Cherie Priest’s first Clockwork Century novel, Boneshaker (Tor, 2009) won the 2010 Locus Award for Best SF Novel and was nominated for both the Nebula and the Hugo. If you are looking for a review, check out this one by Cory Doctorow on BoingBoing.
Today’s book, Dreadnought, is the second novel in her steampunk Clockwork Century universe, the sequel to Boneshaker.
To learn more about steampunk, check out this article by Heather Campbell, published right here on SLJ in December 2010. It includes lists of recommended reads for every age, fiction and nonfiction.
I cannot resist sharing one more resource: the video of a steampunk author panel from the SLJ/LJ Day of Dialog at BookExpo 2010, including Cherie Priest, Scott Westerfeld, and Cory Doctorow. All of the authors are terribly well-spoken, and Scott Westerfeld in particular gives an insightful, brief talk explaining the genre.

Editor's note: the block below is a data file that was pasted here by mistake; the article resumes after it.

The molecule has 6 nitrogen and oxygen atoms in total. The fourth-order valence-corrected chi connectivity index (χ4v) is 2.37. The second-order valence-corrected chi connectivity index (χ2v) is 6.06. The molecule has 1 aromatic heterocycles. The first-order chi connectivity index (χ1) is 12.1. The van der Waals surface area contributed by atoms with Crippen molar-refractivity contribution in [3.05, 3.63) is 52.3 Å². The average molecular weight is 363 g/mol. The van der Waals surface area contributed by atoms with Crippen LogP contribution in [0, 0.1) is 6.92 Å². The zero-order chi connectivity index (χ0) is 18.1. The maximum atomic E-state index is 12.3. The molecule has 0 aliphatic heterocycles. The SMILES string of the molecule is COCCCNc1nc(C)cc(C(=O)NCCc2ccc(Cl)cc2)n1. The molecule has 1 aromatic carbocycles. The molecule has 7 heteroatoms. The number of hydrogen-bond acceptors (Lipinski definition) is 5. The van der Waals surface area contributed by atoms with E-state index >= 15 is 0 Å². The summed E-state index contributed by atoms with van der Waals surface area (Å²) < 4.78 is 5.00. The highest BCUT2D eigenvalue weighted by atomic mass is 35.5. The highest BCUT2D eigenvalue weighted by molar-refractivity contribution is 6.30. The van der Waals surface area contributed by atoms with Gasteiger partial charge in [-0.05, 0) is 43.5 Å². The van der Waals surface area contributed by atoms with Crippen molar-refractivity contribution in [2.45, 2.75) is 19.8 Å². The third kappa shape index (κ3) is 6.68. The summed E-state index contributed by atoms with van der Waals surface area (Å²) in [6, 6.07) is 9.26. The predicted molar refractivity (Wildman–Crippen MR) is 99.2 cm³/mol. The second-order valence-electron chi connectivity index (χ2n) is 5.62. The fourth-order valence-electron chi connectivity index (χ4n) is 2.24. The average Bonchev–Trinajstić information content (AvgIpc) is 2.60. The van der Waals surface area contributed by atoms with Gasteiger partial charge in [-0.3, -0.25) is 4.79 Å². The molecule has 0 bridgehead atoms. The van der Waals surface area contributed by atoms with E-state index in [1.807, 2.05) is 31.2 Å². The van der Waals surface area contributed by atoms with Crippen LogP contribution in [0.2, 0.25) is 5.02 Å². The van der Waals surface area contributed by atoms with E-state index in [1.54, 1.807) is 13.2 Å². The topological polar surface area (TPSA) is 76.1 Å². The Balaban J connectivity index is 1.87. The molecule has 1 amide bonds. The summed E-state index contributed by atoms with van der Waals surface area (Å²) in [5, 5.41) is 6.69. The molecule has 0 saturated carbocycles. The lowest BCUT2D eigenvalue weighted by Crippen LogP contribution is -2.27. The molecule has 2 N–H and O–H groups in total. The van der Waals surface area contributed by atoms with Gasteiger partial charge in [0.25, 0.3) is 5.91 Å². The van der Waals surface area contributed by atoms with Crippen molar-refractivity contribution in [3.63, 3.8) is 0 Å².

Adult/High School–Boneshaker (Tor, 2009), the award-winning first volume of Priest’s trilogy, introduced readers (including plenty of teen fans) to an alternate 19th century in which the Civil War has lasted for more than 20 years and in which a machine run amok unleashed a yellow gas that transformed people into zombies. Dreadnought is more thoughtful than Boneshaker, with lots of meditation about war and class, but the action (which begins almost halfway though) is pulse-pounding and vivid (plenty of shoot ‘em up scenes, carnage, and nail-biting tension). Main character Mercy initially seems unappealing and distant–she’s a Civil War nurse and a widow, and holds herself distant from almost everyone–but her youth and her cross-country journey to find a father she barely remembers (a character first met in Boneshaker) and the mystery she finds and begins to solve along the way (which readers will already have solved as it concerns zombies beginning to appear east of Seattle) will win over any readers who persevere through the slow start. The pacing is uneven and the ending feels a bit phoned in (especially the arrival in Seattle and introductions to the cast of volume one), but those who read the first book will definitely want this one. This is more sophisticated and less sexy than the recent rash of YA zombie books–the rotters are genuinely scary and survival is far from certain. Invest in the series.– Karyn N. Silverman, LREI (Little Red School House and Elisabeth Irwin High School), New York City